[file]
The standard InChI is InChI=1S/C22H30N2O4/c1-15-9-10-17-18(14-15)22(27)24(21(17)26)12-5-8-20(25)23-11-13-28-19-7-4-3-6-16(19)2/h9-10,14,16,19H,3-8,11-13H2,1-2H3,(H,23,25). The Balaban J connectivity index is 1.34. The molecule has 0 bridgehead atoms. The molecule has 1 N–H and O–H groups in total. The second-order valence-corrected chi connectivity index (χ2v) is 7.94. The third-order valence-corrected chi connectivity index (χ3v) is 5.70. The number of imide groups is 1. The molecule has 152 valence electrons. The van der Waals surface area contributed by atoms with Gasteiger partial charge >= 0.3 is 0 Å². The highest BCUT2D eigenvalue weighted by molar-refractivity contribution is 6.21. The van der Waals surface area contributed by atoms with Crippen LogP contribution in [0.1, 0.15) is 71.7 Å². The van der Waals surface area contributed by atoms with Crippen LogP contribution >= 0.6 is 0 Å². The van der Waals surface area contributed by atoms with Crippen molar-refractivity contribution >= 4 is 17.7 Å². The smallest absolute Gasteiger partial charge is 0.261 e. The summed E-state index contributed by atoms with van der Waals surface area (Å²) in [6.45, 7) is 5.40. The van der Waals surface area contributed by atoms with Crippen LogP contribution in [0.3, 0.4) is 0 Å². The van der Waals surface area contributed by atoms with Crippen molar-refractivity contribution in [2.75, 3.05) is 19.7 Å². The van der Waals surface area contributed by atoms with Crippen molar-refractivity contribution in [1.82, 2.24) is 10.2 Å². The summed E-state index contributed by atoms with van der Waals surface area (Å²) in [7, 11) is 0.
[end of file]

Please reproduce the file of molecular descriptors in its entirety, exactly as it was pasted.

The standard InChI is InChI=1S/C22H30N2O4/c1-15-9-10-17-18(14-15)22(27)24(21(17)26)12-5-8-20(25)23-11-13-28-19-7-4-3-6-16(19)2/h9-10,14,16,19H,3-8,11-13H2,1-2H3,(H,23,25). The Balaban J connectivity index is 1.34. The molecule has 0 bridgehead atoms. The molecule has 1 N–H and O–H groups in total. The second-order valence-corrected chi connectivity index (χ2v) is 7.94. The third-order valence-corrected chi connectivity index (χ3v) is 5.70. The number of imide groups is 1. The molecule has 152 valence electrons. The van der Waals surface area contributed by atoms with Gasteiger partial charge >= 0.3 is 0 Å². The highest BCUT2D eigenvalue weighted by molar-refractivity contribution is 6.21. The van der Waals surface area contributed by atoms with Crippen LogP contribution in [0.1, 0.15) is 71.7 Å². The van der Waals surface area contributed by atoms with Crippen LogP contribution >= 0.6 is 0 Å². The van der Waals surface area contributed by atoms with Crippen molar-refractivity contribution >= 4 is 17.7 Å². The smallest absolute Gasteiger partial charge is 0.261 e. The summed E-state index contributed by atoms with van der Waals surface area (Å²) in [6.45, 7) is 5.40. The van der Waals surface area contributed by atoms with Crippen LogP contribution in [0.3, 0.4) is 0 Å². The van der Waals surface area contributed by atoms with Crippen molar-refractivity contribution in [2.75, 3.05) is 19.7 Å². The van der Waals surface area contributed by atoms with Crippen molar-refractivity contribution in [1.82, 2.24) is 10.2 Å². The summed E-state index contributed by atoms with van der Waals surface area (Å²) in [7, 11) is 0.